Yahdon Israel 1
February 20th, 2015
On Developing Style in Bed-Stuy
“The 90s and early 00s were all about ‘flossing’ and ‘stunting’. It was about showing of what you had… My brother, who’s twelve years older than me, was the one who got me into name brand clothes when I was kid: the Nauticas, the Tommys, the Polos, the Timberlands, etc.
At the same time, my mother taught me about quality. Even though we were poor, she was against looking that way. She made all of my clothes until I was 10 years old. Every other week she would head downtown to the garment district and flip through fabrics, looking for the most durable cloth she could find… It’s fair to say that I was having “bespoke” clothes made for me before I even knew the word. Unfortunately most of them were dashikis and tunics with matching harem pants, so I was teased a lot.”
“Eventually I got old enough to sneak my older brother’s clothes out of his closet and wear them to school. Everyone knew I was wearing my brother’s clothes; they were way too big for me, even by baggy standards. I looked ridiculous, but I didn’t care. At least I was wearing the right brand.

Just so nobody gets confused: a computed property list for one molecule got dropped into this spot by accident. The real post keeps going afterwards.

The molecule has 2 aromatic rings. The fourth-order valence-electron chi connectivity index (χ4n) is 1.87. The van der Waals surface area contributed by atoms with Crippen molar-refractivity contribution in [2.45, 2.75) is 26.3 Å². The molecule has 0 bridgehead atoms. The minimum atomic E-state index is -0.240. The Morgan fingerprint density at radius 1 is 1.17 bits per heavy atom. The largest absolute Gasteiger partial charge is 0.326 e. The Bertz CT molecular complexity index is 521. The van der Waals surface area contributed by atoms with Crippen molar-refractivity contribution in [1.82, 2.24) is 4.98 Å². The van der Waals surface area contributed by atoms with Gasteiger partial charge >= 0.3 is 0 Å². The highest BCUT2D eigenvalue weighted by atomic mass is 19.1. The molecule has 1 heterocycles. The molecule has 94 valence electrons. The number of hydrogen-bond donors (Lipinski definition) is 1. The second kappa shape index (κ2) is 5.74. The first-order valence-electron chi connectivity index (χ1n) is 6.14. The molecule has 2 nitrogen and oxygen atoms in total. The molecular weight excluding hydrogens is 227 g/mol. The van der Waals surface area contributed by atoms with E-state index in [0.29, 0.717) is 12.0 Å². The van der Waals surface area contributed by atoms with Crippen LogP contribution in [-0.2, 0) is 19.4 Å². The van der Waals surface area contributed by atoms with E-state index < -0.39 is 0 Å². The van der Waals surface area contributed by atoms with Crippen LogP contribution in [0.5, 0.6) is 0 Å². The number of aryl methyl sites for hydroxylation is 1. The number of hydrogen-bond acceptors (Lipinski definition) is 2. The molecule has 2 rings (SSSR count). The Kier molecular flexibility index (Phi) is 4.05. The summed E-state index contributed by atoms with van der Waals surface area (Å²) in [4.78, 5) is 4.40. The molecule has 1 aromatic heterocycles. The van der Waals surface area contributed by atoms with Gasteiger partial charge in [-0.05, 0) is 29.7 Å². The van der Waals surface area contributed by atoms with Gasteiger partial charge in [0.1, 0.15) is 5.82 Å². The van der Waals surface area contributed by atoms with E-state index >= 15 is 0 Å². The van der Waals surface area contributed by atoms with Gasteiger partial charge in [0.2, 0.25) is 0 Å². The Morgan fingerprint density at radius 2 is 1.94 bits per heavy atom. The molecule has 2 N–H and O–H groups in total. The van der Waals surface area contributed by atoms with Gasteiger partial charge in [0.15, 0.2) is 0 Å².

[In our neighborhood] often times the people who complimented your style in the morning were also planning to rob you at night. For that reason my brother always preached The Frank Lucas effect: ‘The loudest one in the room is the weakest’. Although he wore all the brands that were in style, you’d never know… He taught me the value of understated luxury and avoiding flashy labels.”
“I would describe my personal style the way Henry James describes literature: ‘It took a great deal of history to produce a little of it.’
There were many years of missteps and minimum payments that went into the few things I have now… Now it’s about quality and longevity.”